Do you wear gloves over or under cuff?

Do you wear your motorcycle gloves under or over your jacket cuff?

Yes, we cover the BIG issues here at Motorbike Writer!

Surprisingly, this issue has resonated with riders in the past when we have mentioned it in glove reviews.

So we thought we would investigate the issue further and invite you to comment.

There are many issues here that include glove type, rider position, comfort, rain and safety.

Off the cuff!

Glove type

Obviously the most important aspect of whether you wear the glove over or under your cuff is whether the glove suits.

With a shorty glove you have no choice. Some don’t even reach the cuff to tuck under.

This is particularly evident on bikes where there is a long reach to the bars such as sportsbikes and cruisers with ape hangers.

The jacket pulls up your arms and leaves a little strip of wrist that can get sunburnt!

On one trip I found this a major problem so I invented my own gauntlets from Maccas chip packets. Necessity is the mother of invention!

hacks cuff
Maccas chip packets make temporary gauntlets

In the opposite corner, racing and long gauntlet gloves are way too big to fit under most cuffs.

However, there are many gloves with a moderate sized wrist section that will fit either over or under a cuff, giving you the option depending on comfort and safety.


Comfort is very important for riders as an uncomfortable glove can not only be annoying, but also a dangerous distraction.

So it may be up to the individual and the type of glove or jacket sleeve whether over or under makes you feel more comfortable.

We suggest not trying to squeeze too much gauntlet under your sleeve as this can reduce the movement in your wrist.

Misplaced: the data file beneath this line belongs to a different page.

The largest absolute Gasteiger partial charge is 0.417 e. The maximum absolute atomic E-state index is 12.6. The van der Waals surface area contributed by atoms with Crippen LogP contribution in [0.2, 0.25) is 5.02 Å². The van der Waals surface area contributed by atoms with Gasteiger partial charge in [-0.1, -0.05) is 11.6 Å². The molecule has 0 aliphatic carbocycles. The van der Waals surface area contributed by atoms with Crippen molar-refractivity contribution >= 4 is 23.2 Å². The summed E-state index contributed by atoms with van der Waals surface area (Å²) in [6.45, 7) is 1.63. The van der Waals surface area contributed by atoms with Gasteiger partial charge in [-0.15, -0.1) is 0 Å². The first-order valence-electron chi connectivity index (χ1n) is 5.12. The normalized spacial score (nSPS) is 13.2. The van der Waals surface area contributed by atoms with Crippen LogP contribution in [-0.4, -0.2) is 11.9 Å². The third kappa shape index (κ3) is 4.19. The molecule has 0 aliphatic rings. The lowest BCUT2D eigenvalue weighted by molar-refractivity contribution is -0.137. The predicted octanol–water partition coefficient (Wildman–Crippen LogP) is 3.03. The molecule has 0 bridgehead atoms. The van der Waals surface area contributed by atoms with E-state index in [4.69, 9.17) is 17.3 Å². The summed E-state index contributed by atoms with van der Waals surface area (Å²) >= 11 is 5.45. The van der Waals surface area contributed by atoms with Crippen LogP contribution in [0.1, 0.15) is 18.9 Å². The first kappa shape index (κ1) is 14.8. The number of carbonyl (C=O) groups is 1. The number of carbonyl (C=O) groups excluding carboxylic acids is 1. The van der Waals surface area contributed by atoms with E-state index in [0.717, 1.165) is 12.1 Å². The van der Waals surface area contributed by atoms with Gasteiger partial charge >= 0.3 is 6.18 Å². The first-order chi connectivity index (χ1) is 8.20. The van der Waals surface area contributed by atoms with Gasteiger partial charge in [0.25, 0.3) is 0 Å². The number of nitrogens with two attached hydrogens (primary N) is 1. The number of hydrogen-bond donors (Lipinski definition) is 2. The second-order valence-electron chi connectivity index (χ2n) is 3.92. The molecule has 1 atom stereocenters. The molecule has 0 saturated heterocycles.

The other comfort issue is temperature.

Merlin Maple glove gloves
Merlin Maple summer gloves

Under the cuff will allow air to ventilate up your arms on a hot day.

However, you don’t want a loose sleeve as this can dangerously ride up your arms in a slide down the road.

A Ventz unit will channel cool air up your arms but also leave your sleeve tight and secure.

They can be worn above or below the wrist. We found under to be better as it directs air on to the surface veins that help cool your whole body.

They’re only $34.99 (plus postage) in our online shop. Click here to check them out.

If you like wearing your gloves under your sleeves in winter, you’d better make it a tight fit.

We haven’t come across a gauntlet glove that allows enough ventilation when worn over the cuff in hot weather.


The other comfort issue is riding in the rain.

You may think a gauntlet on a waterproof glove is going to offer more protection from the rain.

However, water can still find its way around the end of the gauntlet and back down into your sleeve.

To prevent this, some waterproof gloves have a cord to pull the gauntlet tight at the end. Most are available on overgloves which are meant to be worn with other gloves underneath.

In some cases, a shorter glove that fits under a tight sleeve will provide better rain protection.

Some gloves, have the best of both worlds with two gauntlets; one that goes under and one that goes over.

There is also the clever Siima Sibirsky which have a zip-off gauntlet and a shorter gauntlet underneath for the best of both worlds.

Siima Sibirsky gloves in winter/summer test
Siima Sibirsky


The more protection you have the better, which means race gloves with big gauntlets that have extra padding and protection.

These are bulky and can only go over the top of the cuff.Macna gloves beat heat

Short gloves are never going to offer decent protection.

However, a mid-length glove that goes under the cuff gets the extra protection of the sleeves.

Another aspect of safety I hadn’t thought about until I got stung was insects.

If you have a gaping hole between your glove and your sleeve, you could get a wasp or bee up your arm like I did last year.

It was painful and caused me to suddenly jerk the bars.

Since then I always make sure the gloves are over the top or tucked in tight!

Do you wear gloves over or under your cuff? Leave your comments below.


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